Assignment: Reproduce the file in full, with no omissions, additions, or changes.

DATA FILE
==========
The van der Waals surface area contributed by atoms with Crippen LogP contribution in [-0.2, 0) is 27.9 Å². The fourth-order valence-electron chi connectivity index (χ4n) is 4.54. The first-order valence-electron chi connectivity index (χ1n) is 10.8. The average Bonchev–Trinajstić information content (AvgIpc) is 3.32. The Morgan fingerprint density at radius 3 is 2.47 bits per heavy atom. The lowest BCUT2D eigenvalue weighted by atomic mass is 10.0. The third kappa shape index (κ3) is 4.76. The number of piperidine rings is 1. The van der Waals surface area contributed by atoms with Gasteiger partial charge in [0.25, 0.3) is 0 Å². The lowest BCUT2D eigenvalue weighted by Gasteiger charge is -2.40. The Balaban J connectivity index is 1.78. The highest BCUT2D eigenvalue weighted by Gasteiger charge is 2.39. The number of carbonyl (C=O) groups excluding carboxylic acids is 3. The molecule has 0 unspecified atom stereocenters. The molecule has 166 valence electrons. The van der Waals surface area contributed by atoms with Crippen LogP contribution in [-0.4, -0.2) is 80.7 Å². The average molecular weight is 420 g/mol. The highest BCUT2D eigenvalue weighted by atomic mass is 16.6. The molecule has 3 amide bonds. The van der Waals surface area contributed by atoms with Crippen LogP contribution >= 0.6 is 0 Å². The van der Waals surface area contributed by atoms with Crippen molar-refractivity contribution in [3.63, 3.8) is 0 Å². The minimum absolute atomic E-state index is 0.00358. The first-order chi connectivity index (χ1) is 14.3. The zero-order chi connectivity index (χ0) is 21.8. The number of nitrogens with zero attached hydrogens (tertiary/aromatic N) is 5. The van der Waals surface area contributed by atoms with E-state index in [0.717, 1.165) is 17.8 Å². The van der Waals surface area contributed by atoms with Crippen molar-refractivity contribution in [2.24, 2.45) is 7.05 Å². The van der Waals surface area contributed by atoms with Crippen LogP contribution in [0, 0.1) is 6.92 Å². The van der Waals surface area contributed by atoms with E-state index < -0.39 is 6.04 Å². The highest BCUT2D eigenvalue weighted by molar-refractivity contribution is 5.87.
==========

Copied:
The van der Waals surface area contributed by atoms with Crippen LogP contribution in [-0.2, 0) is 27.9 Å². The fourth-order valence-electron chi connectivity index (χ4n) is 4.54. The first-order valence-electron chi connectivity index (χ1n) is 10.8. The average Bonchev–Trinajstić information content (AvgIpc) is 3.32. The Morgan fingerprint density at radius 3 is 2.47 bits per heavy atom. The lowest BCUT2D eigenvalue weighted by atomic mass is 10.0. The third kappa shape index (κ3) is 4.76. The number of piperidine rings is 1. The van der Waals surface area contributed by atoms with Gasteiger partial charge in [0.25, 0.3) is 0 Å². The lowest BCUT2D eigenvalue weighted by Gasteiger charge is -2.40. The Balaban J connectivity index is 1.78. The highest BCUT2D eigenvalue weighted by Gasteiger charge is 2.39. The number of carbonyl (C=O) groups excluding carboxylic acids is 3. The molecule has 0 unspecified atom stereocenters. The molecule has 166 valence electrons. The van der Waals surface area contributed by atoms with Crippen LogP contribution in [-0.4, -0.2) is 80.7 Å². The average molecular weight is 420 g/mol. The highest BCUT2D eigenvalue weighted by atomic mass is 16.6. The molecule has 3 amide bonds. The van der Waals surface area contributed by atoms with Crippen LogP contribution >= 0.6 is 0 Å². The van der Waals surface area contributed by atoms with Crippen molar-refractivity contribution in [3.63, 3.8) is 0 Å². The minimum absolute atomic E-state index is 0.00358. The first-order chi connectivity index (χ1) is 14.3. The zero-order chi connectivity index (χ0) is 21.8. The number of nitrogens with zero attached hydrogens (tertiary/aromatic N) is 5. The van der Waals surface area contributed by atoms with E-state index in [0.717, 1.165) is 17.8 Å². The van der Waals surface area contributed by atoms with Crippen molar-refractivity contribution in [2.24, 2.45) is 7.05 Å². The van der Waals surface area contributed by atoms with Crippen LogP contribution in [0, 0.1) is 6.92 Å². The van der Waals surface area contributed by atoms with E-state index < -0.39 is 6.04 Å². The highest BCUT2D eigenvalue weighted by molar-refractivity contribution is 5.87.